I’ve heard that life is ten percent what happens to us and ninety percent how we react. If one has the opportunity this Father’s day to honor your father, thank God he is still alive and just do it!

To live daily with hope: Remember, we cannot change the past but by becoming God pleasers, overcoming evil with good, we have power from within, to change our todays.

Article contributor:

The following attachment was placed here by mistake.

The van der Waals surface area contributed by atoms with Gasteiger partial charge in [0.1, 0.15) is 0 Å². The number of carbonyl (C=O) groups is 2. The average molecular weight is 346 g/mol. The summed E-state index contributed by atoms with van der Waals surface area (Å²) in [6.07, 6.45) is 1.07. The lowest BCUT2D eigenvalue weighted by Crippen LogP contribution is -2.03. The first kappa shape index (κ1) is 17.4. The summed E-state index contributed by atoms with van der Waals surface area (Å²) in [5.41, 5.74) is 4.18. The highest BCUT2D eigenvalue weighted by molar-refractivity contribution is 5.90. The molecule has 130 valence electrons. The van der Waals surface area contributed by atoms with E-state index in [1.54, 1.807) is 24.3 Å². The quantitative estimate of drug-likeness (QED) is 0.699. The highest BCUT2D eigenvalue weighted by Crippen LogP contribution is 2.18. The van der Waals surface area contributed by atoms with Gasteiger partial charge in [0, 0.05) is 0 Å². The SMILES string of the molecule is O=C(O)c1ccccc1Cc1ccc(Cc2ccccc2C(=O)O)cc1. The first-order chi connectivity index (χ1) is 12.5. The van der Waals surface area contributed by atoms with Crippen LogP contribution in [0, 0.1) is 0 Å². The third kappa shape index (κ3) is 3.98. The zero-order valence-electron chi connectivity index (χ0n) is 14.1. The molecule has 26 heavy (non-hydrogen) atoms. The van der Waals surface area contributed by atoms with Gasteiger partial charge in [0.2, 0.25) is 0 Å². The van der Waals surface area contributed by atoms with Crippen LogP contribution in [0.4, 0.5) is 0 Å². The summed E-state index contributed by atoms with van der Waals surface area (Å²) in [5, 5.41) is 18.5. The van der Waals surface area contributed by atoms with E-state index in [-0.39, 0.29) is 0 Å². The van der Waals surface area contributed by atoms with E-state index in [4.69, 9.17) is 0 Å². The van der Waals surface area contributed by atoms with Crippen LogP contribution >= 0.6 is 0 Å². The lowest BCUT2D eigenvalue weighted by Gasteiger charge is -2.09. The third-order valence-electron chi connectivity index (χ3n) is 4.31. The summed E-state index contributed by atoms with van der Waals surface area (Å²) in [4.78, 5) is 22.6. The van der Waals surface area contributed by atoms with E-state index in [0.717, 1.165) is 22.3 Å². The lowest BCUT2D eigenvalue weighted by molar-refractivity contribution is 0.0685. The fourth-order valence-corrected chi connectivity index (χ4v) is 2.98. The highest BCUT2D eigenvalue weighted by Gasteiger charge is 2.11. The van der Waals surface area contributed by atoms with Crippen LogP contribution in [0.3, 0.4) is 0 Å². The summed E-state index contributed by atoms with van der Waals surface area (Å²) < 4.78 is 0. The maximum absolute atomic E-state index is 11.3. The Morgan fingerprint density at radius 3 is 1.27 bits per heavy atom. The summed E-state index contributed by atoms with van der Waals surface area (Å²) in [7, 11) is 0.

Tonya Lee Carrie Fancher is founder & artistic director of God’s Freedom Fighters Int., Inc, a non-profit ministry, a Spoken Word artist, Motivational Speaker and an Advocate for the young and elderly. She can be reached at tonyaleecarriefancher@gmail.com

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About Proud Poppas United